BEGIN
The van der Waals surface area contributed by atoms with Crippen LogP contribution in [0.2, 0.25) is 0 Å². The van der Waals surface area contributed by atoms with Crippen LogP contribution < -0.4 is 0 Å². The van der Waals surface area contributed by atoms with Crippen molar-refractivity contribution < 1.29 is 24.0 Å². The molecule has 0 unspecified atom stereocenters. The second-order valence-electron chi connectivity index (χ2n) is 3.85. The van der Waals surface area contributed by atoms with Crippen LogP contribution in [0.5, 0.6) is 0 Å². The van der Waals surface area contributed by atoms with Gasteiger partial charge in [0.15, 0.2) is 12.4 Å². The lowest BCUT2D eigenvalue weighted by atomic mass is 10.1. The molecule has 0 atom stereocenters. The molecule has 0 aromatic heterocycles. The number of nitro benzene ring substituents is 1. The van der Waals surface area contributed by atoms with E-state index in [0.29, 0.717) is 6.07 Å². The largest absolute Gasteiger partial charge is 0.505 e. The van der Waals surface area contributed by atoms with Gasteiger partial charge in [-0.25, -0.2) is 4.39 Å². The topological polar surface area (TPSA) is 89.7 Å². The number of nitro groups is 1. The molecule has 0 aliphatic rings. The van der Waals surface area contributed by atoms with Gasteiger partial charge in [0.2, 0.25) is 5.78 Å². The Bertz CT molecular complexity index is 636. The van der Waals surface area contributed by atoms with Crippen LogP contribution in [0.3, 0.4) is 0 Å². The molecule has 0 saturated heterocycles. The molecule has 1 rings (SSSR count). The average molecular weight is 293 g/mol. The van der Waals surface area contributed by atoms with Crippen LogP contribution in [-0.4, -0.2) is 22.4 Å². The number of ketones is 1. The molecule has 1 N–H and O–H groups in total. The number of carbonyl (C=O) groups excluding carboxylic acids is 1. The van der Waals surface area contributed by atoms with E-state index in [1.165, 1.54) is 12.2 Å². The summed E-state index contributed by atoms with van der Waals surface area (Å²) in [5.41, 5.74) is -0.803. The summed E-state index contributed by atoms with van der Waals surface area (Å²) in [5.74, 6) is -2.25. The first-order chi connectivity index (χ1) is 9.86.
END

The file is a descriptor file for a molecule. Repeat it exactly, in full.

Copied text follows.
The van der Waals surface area contributed by atoms with Crippen LogP contribution in [0.2, 0.25) is 0 Å². The van der Waals surface area contributed by atoms with Crippen LogP contribution < -0.4 is 0 Å². The van der Waals surface area contributed by atoms with Crippen molar-refractivity contribution < 1.29 is 24.0 Å². The molecule has 0 unspecified atom stereocenters. The second-order valence-electron chi connectivity index (χ2n) is 3.85. The van der Waals surface area contributed by atoms with Crippen LogP contribution in [0.5, 0.6) is 0 Å². The van der Waals surface area contributed by atoms with Gasteiger partial charge in [0.15, 0.2) is 12.4 Å². The lowest BCUT2D eigenvalue weighted by atomic mass is 10.1. The molecule has 0 atom stereocenters. The molecule has 0 aromatic heterocycles. The number of nitro benzene ring substituents is 1. The van der Waals surface area contributed by atoms with E-state index in [0.29, 0.717) is 6.07 Å². The largest absolute Gasteiger partial charge is 0.505 e. The van der Waals surface area contributed by atoms with Gasteiger partial charge in [-0.25, -0.2) is 4.39 Å². The topological polar surface area (TPSA) is 89.7 Å². The number of nitro groups is 1. The molecule has 0 aliphatic rings. The van der Waals surface area contributed by atoms with Gasteiger partial charge in [0.2, 0.25) is 5.78 Å². The Bertz CT molecular complexity index is 636. The van der Waals surface area contributed by atoms with Crippen LogP contribution in [0.3, 0.4) is 0 Å². The molecule has 0 saturated heterocycles. The molecule has 1 rings (SSSR count). The average molecular weight is 293 g/mol. The van der Waals surface area contributed by atoms with Crippen LogP contribution in [-0.4, -0.2) is 22.4 Å². The number of ketones is 1. The molecule has 1 N–H and O–H groups in total. The number of carbonyl (C=O) groups excluding carboxylic acids is 1. The van der Waals surface area contributed by atoms with E-state index in [1.165, 1.54) is 12.2 Å². The summed E-state index contributed by atoms with van der Waals surface area (Å²) in [5.41, 5.74) is -0.803. The summed E-state index contributed by atoms with van der Waals surface area (Å²) in [5.74, 6) is -2.25. The first-order chi connectivity index (χ1) is 9.86.